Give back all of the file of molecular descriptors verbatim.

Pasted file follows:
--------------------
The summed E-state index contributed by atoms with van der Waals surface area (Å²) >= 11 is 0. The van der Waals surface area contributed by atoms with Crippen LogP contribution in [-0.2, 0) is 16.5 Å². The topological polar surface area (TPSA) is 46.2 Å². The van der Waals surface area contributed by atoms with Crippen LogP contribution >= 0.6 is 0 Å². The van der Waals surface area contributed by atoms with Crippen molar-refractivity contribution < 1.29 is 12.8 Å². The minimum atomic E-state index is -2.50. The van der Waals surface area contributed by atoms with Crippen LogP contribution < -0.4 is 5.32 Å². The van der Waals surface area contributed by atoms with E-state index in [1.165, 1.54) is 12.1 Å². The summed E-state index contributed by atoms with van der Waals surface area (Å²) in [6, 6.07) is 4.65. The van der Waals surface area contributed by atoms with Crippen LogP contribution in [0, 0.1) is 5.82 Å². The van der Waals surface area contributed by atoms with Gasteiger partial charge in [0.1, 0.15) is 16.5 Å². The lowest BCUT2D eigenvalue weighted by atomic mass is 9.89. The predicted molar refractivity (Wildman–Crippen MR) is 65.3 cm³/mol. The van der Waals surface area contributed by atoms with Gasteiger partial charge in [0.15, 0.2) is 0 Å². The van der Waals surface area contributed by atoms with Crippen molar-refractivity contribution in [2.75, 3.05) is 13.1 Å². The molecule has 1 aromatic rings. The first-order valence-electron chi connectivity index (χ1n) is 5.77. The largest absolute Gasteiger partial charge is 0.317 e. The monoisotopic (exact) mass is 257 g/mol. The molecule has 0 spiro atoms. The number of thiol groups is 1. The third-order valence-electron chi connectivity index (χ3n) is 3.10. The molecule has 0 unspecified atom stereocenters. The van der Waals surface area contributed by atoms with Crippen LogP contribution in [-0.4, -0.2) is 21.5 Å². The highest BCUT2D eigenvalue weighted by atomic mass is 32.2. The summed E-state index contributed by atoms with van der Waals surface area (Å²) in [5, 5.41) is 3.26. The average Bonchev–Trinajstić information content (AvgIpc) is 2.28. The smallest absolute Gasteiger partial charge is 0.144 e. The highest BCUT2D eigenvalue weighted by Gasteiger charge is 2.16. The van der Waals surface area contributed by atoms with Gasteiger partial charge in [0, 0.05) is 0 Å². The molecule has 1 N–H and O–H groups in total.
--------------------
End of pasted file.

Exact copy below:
The summed E-state index contributed by atoms with van der Waals surface area (Å²) >= 11 is 0. The van der Waals surface area contributed by atoms with Crippen LogP contribution in [-0.2, 0) is 16.5 Å². The topological polar surface area (TPSA) is 46.2 Å². The van der Waals surface area contributed by atoms with Crippen LogP contribution >= 0.6 is 0 Å². The van der Waals surface area contributed by atoms with Crippen molar-refractivity contribution < 1.29 is 12.8 Å². The minimum atomic E-state index is -2.50. The van der Waals surface area contributed by atoms with Crippen LogP contribution < -0.4 is 5.32 Å². The van der Waals surface area contributed by atoms with E-state index in [1.165, 1.54) is 12.1 Å². The summed E-state index contributed by atoms with van der Waals surface area (Å²) in [6, 6.07) is 4.65. The van der Waals surface area contributed by atoms with Crippen LogP contribution in [0, 0.1) is 5.82 Å². The van der Waals surface area contributed by atoms with Gasteiger partial charge in [0.1, 0.15) is 16.5 Å². The lowest BCUT2D eigenvalue weighted by atomic mass is 9.89. The predicted molar refractivity (Wildman–Crippen MR) is 65.3 cm³/mol. The van der Waals surface area contributed by atoms with Gasteiger partial charge in [0.15, 0.2) is 0 Å². The van der Waals surface area contributed by atoms with Crippen molar-refractivity contribution in [2.75, 3.05) is 13.1 Å². The molecule has 1 aromatic rings. The first-order valence-electron chi connectivity index (χ1n) is 5.77. The largest absolute Gasteiger partial charge is 0.317 e. The monoisotopic (exact) mass is 257 g/mol. The molecule has 0 spiro atoms. The number of thiol groups is 1. The third-order valence-electron chi connectivity index (χ3n) is 3.10. The molecule has 0 unspecified atom stereocenters. The van der Waals surface area contributed by atoms with Crippen LogP contribution in [-0.4, -0.2) is 21.5 Å². The highest BCUT2D eigenvalue weighted by atomic mass is 32.2. The summed E-state index contributed by atoms with van der Waals surface area (Å²) in [5, 5.41) is 3.26. The average Bonchev–Trinajstić information content (AvgIpc) is 2.28. The smallest absolute Gasteiger partial charge is 0.144 e. The highest BCUT2D eigenvalue weighted by Gasteiger charge is 2.16. The van der Waals surface area contributed by atoms with Gasteiger partial charge in [0, 0.05) is 0 Å². The molecule has 1 N–H and O–H groups in total.